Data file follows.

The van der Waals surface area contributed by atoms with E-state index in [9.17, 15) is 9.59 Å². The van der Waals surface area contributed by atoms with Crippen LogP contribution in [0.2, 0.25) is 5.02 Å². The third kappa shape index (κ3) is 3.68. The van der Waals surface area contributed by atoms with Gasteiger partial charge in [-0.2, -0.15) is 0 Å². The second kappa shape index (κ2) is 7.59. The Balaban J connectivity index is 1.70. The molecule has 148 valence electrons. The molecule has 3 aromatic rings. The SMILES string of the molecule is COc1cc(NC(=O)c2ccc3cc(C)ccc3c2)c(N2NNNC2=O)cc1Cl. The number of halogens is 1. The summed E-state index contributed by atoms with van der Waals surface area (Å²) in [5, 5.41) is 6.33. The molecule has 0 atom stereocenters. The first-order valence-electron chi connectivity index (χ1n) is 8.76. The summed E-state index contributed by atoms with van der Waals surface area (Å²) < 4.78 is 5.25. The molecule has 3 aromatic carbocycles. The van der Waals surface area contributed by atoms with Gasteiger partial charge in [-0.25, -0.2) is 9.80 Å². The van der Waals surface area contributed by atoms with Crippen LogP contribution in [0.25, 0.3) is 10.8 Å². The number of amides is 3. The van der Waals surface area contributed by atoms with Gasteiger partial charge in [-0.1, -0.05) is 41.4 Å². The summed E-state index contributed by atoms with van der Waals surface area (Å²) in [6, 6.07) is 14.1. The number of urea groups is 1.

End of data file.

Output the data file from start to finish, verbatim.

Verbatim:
The van der Waals surface area contributed by atoms with E-state index in [9.17, 15) is 9.59 Å². The van der Waals surface area contributed by atoms with Crippen LogP contribution in [0.2, 0.25) is 5.02 Å². The third kappa shape index (κ3) is 3.68. The van der Waals surface area contributed by atoms with Gasteiger partial charge in [-0.2, -0.15) is 0 Å². The second kappa shape index (κ2) is 7.59. The Balaban J connectivity index is 1.70. The molecule has 148 valence electrons. The molecule has 3 aromatic rings. The SMILES string of the molecule is COc1cc(NC(=O)c2ccc3cc(C)ccc3c2)c(N2NNNC2=O)cc1Cl. The number of halogens is 1. The summed E-state index contributed by atoms with van der Waals surface area (Å²) in [5, 5.41) is 6.33. The molecule has 0 atom stereocenters. The first-order valence-electron chi connectivity index (χ1n) is 8.76. The summed E-state index contributed by atoms with van der Waals surface area (Å²) < 4.78 is 5.25. The molecule has 3 aromatic carbocycles. The van der Waals surface area contributed by atoms with Gasteiger partial charge in [-0.25, -0.2) is 9.80 Å². The van der Waals surface area contributed by atoms with Crippen LogP contribution in [0.25, 0.3) is 10.8 Å². The number of amides is 3. The van der Waals surface area contributed by atoms with Gasteiger partial charge in [-0.1, -0.05) is 41.4 Å². The summed E-state index contributed by atoms with van der Waals surface area (Å²) in [6, 6.07) is 14.1. The number of urea groups is 1.